Last week I went to see a French film about the French in Vietnam and Cambodia ‘Empire of the Mid South‘ and how appropriate that it was shown in an authentic Art Deco cinema. What is the connection you might ask…. The French led the revolution that Art Deco brought to the world of art and design and also colonised countries in South East Asia. On my travels in that region, I have seen first hand some immaculately restored buildings from that era and at the same time lamented the many decrepit Art Deco buildings that have not been cared for.
It was my first visit to the Hayden Orpheum and not being a resident of Sydney I have only just learned that it was restored by its owner Mike Walsh, who is widely known in Australia for his former television talk shows.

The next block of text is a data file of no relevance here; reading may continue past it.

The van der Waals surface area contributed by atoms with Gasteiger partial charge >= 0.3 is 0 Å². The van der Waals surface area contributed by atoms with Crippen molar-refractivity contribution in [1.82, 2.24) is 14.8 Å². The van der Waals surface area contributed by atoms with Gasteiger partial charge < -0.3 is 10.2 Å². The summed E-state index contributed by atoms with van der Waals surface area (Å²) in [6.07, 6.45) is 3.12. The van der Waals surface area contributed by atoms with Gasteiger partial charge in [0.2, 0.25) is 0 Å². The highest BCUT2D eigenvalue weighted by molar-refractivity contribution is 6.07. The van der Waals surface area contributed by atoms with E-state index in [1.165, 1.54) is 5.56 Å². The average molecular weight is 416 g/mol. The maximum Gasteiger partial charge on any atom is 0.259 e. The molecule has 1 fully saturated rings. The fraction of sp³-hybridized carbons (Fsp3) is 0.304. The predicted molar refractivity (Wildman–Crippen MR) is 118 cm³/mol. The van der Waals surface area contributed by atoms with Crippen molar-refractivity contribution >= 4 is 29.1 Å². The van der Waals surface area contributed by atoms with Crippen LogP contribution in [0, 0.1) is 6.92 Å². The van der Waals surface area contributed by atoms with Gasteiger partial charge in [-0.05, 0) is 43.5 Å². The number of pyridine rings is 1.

Today it houses several cinemas and in one, a Wurlitzer organ is still in use. The Art Deco era was the most radical time in the the western world for sweeping change in design. The decorative fussiness of Art Nouveau gave way to Art Deco’s angular, geometric and streamlined shapes in both the built environment and fashion. All the avant-garde artists fully embraced it with function and form almost acquiring equal position. I have a few pieces designed in that era, some are authentic and some were reproduced by licence, an example are my two Eileen Grey coffee tables in chrome and glass, they still look contemporary.
Even the ladies powder room lured me to take a photo. These designs bring in some of the flowing more organic lines of the earlier period of Art Nouveau but simply pared back. Some Balinese artists have never abandoned this style as anyone who has been to Bali would attest.
Just to share my passion further, here is one of my two art deco clocks, this small one sits on my desk and is my favourite. The face says made in France and I found it in a second hand shop in Vietnam. It works when I remember to wind it up.If we were in France this sign would say SORTIE – or until my next visit to the Hayden Orpheum, 380 Military Road, Cremorne.